WILL GAME NIGHT ENTERTAINMENT BE DIFFERENT EVERY WEEK?
We're bringing first and foremost a much more professional approach to game night. We've got Bonnie Anderson on the first night and other big names planned throughout the year. You'll just see a generally more exciting night with pyrotechnics and lasers and that sort of stuff.
HOW IMPORTANT IS IT TO HAVE A WINNING TEAM?
It's massively critical. The Sydney Swans are the best example. When they're winning they're the talk of the town. Everyone's going to the game and their membership swells. When they're losing nobody wants to know about them.
As always, it's hard at the start of the year to say how we'll go. Pre-season was pretty bad, but we came pretty good in the last game against Cairns. It was like a different team compared to the first game against Cairns, so the team has really gelled in the last two weeks. With Jahii back [from a brief injury layoff] and the addition of Luke, we're looking pretty strong.
Other teams have had their rosters more established, whereas we're coming in a bit late. We'll take a little time to warm up, but you can't rule us out especially at home.HOW CONCERNED ARE YOU WITH THE PRE-SEASON RESULTS?
We were missing two really key players. Larry Davidson is massive for us on defence. He co-ordinates the defence. We weren't getting any rebounds and we were losing the games based on second-chance points. Larry has a massive influence at the defensive end and Jahii gets 20-odd points a game, and there's the difference we were losing by, so I'm not at all concerned. The thing that was worrying me was how the team was working together, and they really fixed that every quarter along the way. We talk about the new talent we've brought in, but that core group is strong. Tim Coenraad had a fantastic end of last season. His numbers improved every game and he's played well in the pre-season. People aren't rating us very highly and I think that's a real easy bet to put some money on us at 24 to one. You have to back Gordie. He's got a lot of talent this year and you know this team is going to get better every single game throughout the season.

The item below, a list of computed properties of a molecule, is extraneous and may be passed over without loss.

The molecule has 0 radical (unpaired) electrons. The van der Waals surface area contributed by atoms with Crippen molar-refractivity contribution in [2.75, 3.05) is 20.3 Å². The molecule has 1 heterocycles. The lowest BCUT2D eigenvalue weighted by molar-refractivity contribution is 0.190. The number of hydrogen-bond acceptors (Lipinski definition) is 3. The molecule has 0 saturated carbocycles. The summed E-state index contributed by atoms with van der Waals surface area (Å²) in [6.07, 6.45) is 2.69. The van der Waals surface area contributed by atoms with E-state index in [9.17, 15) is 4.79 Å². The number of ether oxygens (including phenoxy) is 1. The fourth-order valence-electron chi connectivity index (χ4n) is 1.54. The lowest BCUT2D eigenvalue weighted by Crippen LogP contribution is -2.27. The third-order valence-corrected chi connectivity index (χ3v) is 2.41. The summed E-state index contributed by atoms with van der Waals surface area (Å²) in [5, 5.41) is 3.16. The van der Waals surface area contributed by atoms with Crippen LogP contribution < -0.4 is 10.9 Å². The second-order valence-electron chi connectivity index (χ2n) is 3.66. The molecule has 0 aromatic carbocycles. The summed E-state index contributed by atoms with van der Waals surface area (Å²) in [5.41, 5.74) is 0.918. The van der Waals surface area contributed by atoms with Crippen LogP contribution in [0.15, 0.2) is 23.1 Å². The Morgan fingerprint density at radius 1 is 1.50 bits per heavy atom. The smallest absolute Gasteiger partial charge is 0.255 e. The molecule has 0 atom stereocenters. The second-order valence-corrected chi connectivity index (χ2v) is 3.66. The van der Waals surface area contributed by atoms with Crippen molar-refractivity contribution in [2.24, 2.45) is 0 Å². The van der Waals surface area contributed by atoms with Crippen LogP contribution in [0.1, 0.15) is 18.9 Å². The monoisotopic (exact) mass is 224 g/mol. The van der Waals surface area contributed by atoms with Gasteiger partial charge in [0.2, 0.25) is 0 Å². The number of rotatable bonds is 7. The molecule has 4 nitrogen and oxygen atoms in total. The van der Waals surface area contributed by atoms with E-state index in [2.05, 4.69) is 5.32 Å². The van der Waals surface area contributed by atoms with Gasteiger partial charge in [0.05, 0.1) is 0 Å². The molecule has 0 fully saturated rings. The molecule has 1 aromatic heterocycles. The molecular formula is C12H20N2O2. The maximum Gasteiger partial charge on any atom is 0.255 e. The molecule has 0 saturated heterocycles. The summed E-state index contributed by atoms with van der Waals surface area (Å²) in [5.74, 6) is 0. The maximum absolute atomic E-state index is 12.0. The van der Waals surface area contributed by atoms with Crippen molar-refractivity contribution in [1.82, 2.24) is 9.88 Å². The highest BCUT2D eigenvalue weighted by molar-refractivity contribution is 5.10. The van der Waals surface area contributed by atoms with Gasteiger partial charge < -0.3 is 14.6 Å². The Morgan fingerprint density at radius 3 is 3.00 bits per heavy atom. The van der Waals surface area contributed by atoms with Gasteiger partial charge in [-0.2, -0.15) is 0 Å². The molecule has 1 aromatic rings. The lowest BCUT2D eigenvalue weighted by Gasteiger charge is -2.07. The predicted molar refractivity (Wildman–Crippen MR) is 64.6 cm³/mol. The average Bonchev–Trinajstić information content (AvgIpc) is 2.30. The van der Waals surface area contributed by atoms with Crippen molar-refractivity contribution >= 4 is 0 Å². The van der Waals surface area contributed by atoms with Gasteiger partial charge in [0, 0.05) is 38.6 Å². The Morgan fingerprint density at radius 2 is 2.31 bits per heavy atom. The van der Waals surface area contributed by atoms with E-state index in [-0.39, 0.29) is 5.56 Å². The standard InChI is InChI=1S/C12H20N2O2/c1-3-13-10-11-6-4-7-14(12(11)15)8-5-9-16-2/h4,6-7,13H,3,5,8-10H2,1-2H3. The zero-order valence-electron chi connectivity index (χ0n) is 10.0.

YOU'VE GOT 11 CONTRACTED PLAYERS BUT NBL RULES STATE ONLY 10 CAN SUIT UP FOR EACH GAME.
WILL THERE BE SOME SORT OF TEAM ROTATIONAL SYSTEM? That just works to our advantage. The season's really condensed with a lot of back-to-back games, so having that squad is going to work in our favour in terms of injuries and player maintenance. It gives us a lot of flexibility. We'll rotate in and out what we need against each team. I think it's the right thing to do with the season and timetable we've got.
WHAT WILL YOU MEASURE THE SEASON ON IN TERMS OF SUCCESS OR FAILURE?
For me it's crowd numbers. The big thing is that we're investing in this side. You can see it in the players, you'll see that on game night. We've got TV and radio commercials and big poster ads in bus stops.
The thing that will be really disappointing for me is if the people of Wollongong don't get behind it and we don't get a lot of people coming to the games. It's almost like a binary thing.
If we do everything right and the same amount of people turn up as last year, then there's really not the scale in Wollongong to have a national sporting team.
That would be really disappointing. If people get to the game they're going to love it.
They'll have a fantastic experience and they'll come along again.